SHORT REVIEW: NINTENDO SWITCH
I can confirm Calypso doesn’t seduce a mustachioed plumber for an unreasonable number of years.
Mario’s been around for over 30 years, which means there’s 30 years of terrible introductions to each game. Here’s another.
Odyssey is a continuation of the fantastic Super Mario 3D World on the horrifically dead Wii U. It was one of my favourite Mario adventures to date and such excitement can only lead to disappointment. Let’s hope not, ‘ey.
Let’s check out the platforming action in a three dimensional environment.
Half an hour into the game you cannot help but rotate your chair to an imaginary audience, loudly proclaiming…
“Oh yes… this is a strong start… a strong start indeed”.
Odyssey is immediately captivating. As you would expect coherent thought’s completely absent from the outset. How delightful it is to take control of a tiny Italian gentleman with a sentient hat. Go on… guess the hat’s name… it’s “Cappy”… I know, right? Cappy can be thrown as a murderous weapon, has beautiful come-to-bed eyes and can harness the dark power of Cthulhu to invade the mind of his enemies. Chuck the monstrous hat onto select enemies… or friends… or maybe even the President, and you take control of the creature’s spinal-cord neurons and higher brain functions. Look, don’t worry about it, he’s definitely a good guy. It’s fine. Don’t even think about it.
Everything is fine.
At this point I’ll be shocked if the set-up to a main Mario game will ever change. Bowser does what Bowser does, and Mario sets out across various lands to rescue a poor defenceless lady.
Spits “Damn your Wonder Woman films and female empowerment. Damn them all to hell!” – Direct Quote from Nintendo© 2017.
The individual kingdoms are more expansive than the tight platforming levels of the 2D past and this openness ensures the main adventure remains light and fluffy. To combat this apparent lack of challenge you’ll have to dig a little deeper, you see the kingdoms have little regard for fiscal responsibility as they leave coins all over the place. A good 100 of them are unique to each kingdom and acquiring them all is a bit of a challenge. To compliment this you’ll also have to fuel your hat-shaped ship named the “Odyssey”… hey, that’s the name of the game! Clever. Obviously our ship only takes power moons™ rather than unleaded. You’ll naturally obtain these throughout the campaign, but you’ll soon get in the habit of keeping your eyes peeled as exploration nearly always yields a reward beyond merely collecting a thing. You’ll often find a joyful surprise, or even a stiff challenge, or an unexpected Easter Egg… or maybe all three! The worlds’ feel wildly different from one another and you’ll find yourself marvelling at the next unexpected turn.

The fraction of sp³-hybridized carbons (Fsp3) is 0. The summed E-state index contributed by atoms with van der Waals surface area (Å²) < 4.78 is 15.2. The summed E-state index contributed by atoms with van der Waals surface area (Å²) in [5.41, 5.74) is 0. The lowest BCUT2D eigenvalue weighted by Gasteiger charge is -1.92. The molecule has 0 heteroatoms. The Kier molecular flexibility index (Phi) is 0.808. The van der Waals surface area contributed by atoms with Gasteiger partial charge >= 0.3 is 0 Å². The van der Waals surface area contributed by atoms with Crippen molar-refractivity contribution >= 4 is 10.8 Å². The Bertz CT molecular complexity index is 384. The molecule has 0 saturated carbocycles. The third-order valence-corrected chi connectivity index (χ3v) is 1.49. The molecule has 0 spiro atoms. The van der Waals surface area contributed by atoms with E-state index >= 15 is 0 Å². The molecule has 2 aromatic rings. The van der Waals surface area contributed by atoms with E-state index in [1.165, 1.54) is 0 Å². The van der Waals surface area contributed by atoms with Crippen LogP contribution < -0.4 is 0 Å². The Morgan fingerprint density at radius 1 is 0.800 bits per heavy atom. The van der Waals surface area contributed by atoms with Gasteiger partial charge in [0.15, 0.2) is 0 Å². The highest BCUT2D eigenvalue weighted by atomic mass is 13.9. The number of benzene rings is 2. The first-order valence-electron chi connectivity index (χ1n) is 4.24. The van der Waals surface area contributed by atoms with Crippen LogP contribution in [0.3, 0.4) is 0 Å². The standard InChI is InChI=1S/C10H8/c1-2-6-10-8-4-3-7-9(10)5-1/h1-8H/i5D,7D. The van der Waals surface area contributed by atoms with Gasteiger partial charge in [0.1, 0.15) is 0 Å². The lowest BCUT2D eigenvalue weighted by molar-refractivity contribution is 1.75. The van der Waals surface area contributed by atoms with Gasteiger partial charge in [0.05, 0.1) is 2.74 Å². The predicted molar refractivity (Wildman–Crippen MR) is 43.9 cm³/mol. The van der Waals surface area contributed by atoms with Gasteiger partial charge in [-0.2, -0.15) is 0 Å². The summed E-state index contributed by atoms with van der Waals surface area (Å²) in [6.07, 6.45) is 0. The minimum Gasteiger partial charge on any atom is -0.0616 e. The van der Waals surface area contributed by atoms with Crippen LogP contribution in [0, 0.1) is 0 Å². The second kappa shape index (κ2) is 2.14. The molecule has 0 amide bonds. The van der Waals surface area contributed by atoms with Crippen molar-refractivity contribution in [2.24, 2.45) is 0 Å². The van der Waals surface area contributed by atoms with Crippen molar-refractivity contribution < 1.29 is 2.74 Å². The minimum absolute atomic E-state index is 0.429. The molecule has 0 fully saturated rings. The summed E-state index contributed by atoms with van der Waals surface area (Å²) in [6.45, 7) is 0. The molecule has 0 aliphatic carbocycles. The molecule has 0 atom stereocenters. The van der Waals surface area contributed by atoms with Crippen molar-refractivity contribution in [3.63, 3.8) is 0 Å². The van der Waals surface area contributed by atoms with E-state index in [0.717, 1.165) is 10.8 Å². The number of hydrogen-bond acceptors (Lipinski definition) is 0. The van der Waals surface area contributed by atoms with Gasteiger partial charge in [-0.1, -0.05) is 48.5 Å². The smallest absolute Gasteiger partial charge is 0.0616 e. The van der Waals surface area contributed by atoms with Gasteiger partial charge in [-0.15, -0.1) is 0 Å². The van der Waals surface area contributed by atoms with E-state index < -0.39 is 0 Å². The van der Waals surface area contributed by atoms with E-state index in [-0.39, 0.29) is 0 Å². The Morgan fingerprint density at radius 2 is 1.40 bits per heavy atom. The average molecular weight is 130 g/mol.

Odyssey drops the traditional lives system in favour of hearts, which are easily replenished. Frustration rarely sets in, as death results in losing a handful of coins and that rarely stings. In fact, it’s quite the opposite as replaying sections often leads to great profit as you’ll pick up far more coins then you’ll lose. Because of this, you’ll find yourself attempting maverick manoeuvres as the worse that could happen is losing some pocket change. This could be a bother as you might be saving up for a sexy new outfit. Each world has a use for both types of coin as shops supply skimpy bathing outfits and inappropriate hats. Cappy fuckin’ loves it. The dirt-bag. We turn to the camera once again.
“Overcoming the challenges you set yourself are always more fun.”